Now what I write is primarily brief impressionistic flash fiction kinda stuff in mostly the fantasy, sci fi, or horror genres, kind of furry Twilight Zone fare.  It usually involves at least one animal character, usually anthropomorphic, and there tend to be underlying elements of speculative biological science although I also occasionally spin tales with metaphysical or even magical elements.  

A link to Foxscriptions for anyone interested is provided under the Blogroll section in the lower right hand column…now you’ve been warned!

Enter the Wolf…

January 18, 2012

– – Before vampires were pretty and made babies with human girlfriends, Anne Rice showed us how things should have been in her acclaimed Vampire Chronicles series that began in 1976.  Rice’s vampire Lestat was cunning, ruthless, rather classy, and quite magnetic, his exploits detailed in a series that had considerable literary merit.  Even folks not ordinarily into vampires found Rice’s  tales a powerful draw.  The giddy ride ended when Rice began writing books about angels and the life of Christ, leaving us literate horror fans to cry in our root beer.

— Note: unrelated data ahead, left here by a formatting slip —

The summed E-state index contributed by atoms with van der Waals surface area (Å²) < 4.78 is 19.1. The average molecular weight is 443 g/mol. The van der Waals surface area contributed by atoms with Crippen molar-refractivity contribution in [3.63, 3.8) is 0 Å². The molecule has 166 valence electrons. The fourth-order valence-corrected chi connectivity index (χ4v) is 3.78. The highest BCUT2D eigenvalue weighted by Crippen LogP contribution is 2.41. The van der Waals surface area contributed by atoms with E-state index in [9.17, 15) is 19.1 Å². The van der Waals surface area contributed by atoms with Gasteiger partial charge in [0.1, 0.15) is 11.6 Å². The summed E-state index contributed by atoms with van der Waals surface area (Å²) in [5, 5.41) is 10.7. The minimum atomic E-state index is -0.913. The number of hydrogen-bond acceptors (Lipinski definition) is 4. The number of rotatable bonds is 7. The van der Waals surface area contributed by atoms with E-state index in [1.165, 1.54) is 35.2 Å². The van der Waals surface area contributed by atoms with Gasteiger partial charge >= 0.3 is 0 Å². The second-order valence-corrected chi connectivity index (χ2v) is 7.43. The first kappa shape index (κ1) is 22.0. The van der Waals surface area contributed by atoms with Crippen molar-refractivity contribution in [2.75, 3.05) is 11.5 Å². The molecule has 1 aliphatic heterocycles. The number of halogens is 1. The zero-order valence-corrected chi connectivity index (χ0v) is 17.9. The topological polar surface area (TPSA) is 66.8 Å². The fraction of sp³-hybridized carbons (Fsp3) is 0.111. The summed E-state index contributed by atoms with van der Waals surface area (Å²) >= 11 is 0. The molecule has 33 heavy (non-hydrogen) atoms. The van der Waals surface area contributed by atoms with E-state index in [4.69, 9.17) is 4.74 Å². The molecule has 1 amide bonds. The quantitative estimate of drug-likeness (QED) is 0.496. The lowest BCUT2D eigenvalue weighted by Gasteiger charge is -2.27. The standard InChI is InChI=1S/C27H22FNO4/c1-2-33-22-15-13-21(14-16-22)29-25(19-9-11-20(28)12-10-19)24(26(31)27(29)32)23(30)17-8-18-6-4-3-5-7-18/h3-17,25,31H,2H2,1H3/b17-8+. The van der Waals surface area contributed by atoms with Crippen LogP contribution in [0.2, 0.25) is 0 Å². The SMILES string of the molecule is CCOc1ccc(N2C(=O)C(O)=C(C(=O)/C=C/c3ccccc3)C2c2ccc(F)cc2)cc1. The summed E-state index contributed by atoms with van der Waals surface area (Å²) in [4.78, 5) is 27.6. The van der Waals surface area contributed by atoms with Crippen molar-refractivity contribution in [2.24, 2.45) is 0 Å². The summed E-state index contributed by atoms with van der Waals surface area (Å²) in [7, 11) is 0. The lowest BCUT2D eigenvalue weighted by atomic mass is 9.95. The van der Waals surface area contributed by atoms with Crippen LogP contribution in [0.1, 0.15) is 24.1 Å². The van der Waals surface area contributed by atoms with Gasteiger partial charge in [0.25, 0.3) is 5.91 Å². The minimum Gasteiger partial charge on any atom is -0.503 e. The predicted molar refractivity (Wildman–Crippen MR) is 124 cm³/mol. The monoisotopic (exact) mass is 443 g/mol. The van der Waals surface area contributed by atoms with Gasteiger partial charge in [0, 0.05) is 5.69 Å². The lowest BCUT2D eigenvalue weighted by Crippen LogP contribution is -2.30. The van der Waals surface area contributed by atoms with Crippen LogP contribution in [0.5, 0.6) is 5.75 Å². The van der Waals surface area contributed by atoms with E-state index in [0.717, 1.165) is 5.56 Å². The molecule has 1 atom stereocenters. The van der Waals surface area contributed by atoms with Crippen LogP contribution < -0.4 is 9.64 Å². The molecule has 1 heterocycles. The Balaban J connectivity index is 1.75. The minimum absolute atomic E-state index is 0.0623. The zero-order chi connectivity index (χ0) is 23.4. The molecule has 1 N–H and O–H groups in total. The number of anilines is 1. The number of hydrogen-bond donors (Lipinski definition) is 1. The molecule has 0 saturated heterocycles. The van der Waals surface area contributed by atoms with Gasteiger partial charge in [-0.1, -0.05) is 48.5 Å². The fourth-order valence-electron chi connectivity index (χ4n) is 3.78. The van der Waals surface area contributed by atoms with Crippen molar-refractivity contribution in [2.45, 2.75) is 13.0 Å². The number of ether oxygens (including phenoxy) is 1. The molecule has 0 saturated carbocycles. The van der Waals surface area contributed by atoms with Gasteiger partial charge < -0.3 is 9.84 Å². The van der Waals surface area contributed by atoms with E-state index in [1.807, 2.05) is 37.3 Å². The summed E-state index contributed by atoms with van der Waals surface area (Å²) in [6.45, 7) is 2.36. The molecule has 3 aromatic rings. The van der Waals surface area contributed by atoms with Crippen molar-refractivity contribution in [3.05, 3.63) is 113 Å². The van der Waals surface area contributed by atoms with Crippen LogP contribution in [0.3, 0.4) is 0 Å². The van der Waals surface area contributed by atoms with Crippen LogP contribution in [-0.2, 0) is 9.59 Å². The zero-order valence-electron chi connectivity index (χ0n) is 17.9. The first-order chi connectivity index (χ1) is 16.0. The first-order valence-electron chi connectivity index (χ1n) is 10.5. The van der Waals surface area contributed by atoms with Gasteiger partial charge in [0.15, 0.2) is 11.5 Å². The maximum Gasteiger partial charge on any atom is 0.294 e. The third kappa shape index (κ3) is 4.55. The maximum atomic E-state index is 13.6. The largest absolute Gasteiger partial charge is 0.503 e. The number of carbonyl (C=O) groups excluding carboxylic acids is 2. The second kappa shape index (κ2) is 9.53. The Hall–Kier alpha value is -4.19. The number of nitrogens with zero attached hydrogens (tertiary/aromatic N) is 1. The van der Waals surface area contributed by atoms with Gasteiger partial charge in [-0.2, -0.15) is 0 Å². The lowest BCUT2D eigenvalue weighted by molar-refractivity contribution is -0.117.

That long dry spell may be alleviated with Rice’s return to horror at least  to a degree in her upcoming release, The Wolf Gift, coming in February on Valentine’s Day (–what could be more appropriate?)!  Called both a return and a departure, Rice’s new work marks a return to the horror genre, but with spiritual  elements as the lead male werewolf character is a kind of protector or guardian.  The book is also a departure in that Rice has never done the lycanthrope scene before.  She is, however, expected to bring her intelligent blend of class and romanticism to the effort while delivering the jolts.

While details about the work are few, it sounds promising.  Perhaps most interesting is the fact that the featured werewolf, a reporter operating in California, suffers no “disconnect” following a transformation; rather, he can recall all of his actions the previous night when in the wolf state.  This werewolf would also appear to suffer less angst about his status, and rather to see the potential in the “gift.”  We learn how the central character became a werewolf, and follow his growth in that condition and as part of a greater scheme.

So I’m looking forward to reading this one, and won’t wait until it’s on the bargain table…The Wolf Gift is not a present I’m likely to return!